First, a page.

GRAFTON, Ohio — When Antoine was a boy, he wasn’t particularly interested in helping his grandparents with their garden. Later on, after he was incarcerated at the Grafton Correctional Institution, he couldn’t understand why other incarcerated men would spend their free time working in the garden inside the facility.
Now, Antoine explains, he’s come to see gardening differently. Vegetables from the GCI garden are donated to area charities and he likes being able to help hungry people. “It’s a cause that’s so much bigger than myself,” he said.
People who are incarcerated might feel like they have a world of problems, but one thing they don’t have to worry about is food, Antoine said.
“There are people out there who are free and they’re all locked up. They don’t even got a way to eat.” Working in the garden is a way for him to give back to society, he added. “To be able to be in this environment and help somebody right where I’m at, that’s a blessing within itself.”
Antoine, who is being identified with only a first name at the request of corrections department officials, is one of 24 men incarcerated at Grafton who work in the garden. The project started in 2020 during the COVID pandemic.
Officials from the prison contacted the Catholic Diocese of Cleveland asking for ideas for community service projects, said Sister Rita Mary Harwood, who has worked with the diocese to coordinate ministry for men at the prison since 1997. “They were looking for something meaningful they could provide for the community during the pandemic.”
First, the diocese suggested that the incarcerated men sew masks for Catholic Charities employees, volunteers and clients. They turned out 49,000 masks, Sister Rita Mary said, but the men still wanted to do more. Planting a garden to supply food charities was the next step. “We didn’t want the project to stop,” she said.
The project is supported by many volunteers from Catholic Charities who pick up vegetables twice a week, Sister Rita Mary said. They deliver the vegetables to the Bishop Cosgrove Center in Cleveland and the St. Elizabeth Center in Lorain.
‘Truly a blessing’ Eric Milkie, program director with Catholic Charities, has been overseeing the distribution of the vegetables.
“It’s really, truly a blessing for us,” he said.
His budget is tight and demand for food programs has been growing. The Bishop Cosgrove Center and the St. Elizabeth Center served about 100,000 hot meals last year but they expect to serve about 175,000 this year. Besides using the vegetables for the meal programs, Catholic Charities distributes them throughout the area to food pantries.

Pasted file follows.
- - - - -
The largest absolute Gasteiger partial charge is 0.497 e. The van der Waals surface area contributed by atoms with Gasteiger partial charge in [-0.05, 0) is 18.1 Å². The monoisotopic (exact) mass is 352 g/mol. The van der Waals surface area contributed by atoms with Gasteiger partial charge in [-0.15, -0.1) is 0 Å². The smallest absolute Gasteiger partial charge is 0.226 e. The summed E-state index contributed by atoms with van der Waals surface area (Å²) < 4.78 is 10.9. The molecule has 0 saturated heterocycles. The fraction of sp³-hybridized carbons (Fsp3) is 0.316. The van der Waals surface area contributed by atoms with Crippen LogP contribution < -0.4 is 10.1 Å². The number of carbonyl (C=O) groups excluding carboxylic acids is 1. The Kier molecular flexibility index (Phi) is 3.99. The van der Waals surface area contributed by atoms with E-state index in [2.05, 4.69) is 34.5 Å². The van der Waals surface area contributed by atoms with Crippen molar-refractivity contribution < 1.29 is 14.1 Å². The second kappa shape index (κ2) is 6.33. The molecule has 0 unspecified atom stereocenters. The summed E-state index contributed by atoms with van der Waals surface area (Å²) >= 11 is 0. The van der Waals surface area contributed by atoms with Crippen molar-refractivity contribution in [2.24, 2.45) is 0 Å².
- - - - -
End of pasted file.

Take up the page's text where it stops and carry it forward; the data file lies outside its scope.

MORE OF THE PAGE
The vegetables are a welcome addition to packaged foods, Milkie said. “People love getting fresh produce.”
Boyert’s Greenhouse in Medina has been a strong supporter of the program, supplying the vegetable plants and seeds for the garden, said Sister Rita Mary. The program couldn’t exist without the support of the GCI officials, she added. “Not every place is like that. I give a lot of credit to the warden and the administration,” she said.
In the first year, the GCI garden contributed 1,300 pounds of vegetables to hunger charities. The project has grown every year and by mid-September this year’s donations had already reached 14,500 pounds, according to Richard, who organizes the garden work at GCI.
“We’re going to hit 15,000,” he predicted, gesturing toward the tangles of squash vines and neat rows of eggplants and Brussels sprouts still to be harvested.
Richard, who has been incarcerated for 30 years, is also a seminary student who expects to graduate next fall. He said he took on management of the garden to serve others. “It was just the heart to want to be a part of good energy,” he said.
Working in the garden can help incarcerated men to find freedom within themselves, Richard said.
“I figured out how to cope with life, growing up in here. I’ve been in here 30 years and I’ve realized to become free isn’t when you go out the front door. You’ve got to be free in here,” he said.
The garden helps combat the negativity and bitterness some of the men experience, he said. “That’s what this was for me, just a tool to help people, both in society and the men in here.”
This year’s garden plot was just over an acre, but Richard pointed out strips of sod that have been turned up along the edge of the garden to expand the growing area. Next year he is planning for 1.14 acres.
“I’ll turn this whole place into a garden if they’ll let me,” he said.
In the meantime, the gardeners have been tending the last of the late-season crops. Harvesting food is the most gratifying part of working in the garden, said Dave, who volunteered in the garden for the second season this year. It also brings back childhood memories for him.
“I remember how it was being with Mom in her garden,” Dave said. “It’s kind of reflective therapy.”
Now, Dave is looking forward to the day when he can grow a garden with his eight grandchildren.
“I’m getting the experience I need to know what it is I have to do once I do get that opportunity,” he said. “Someday soon. Someday soon I’ll be able to show them the ropes.”
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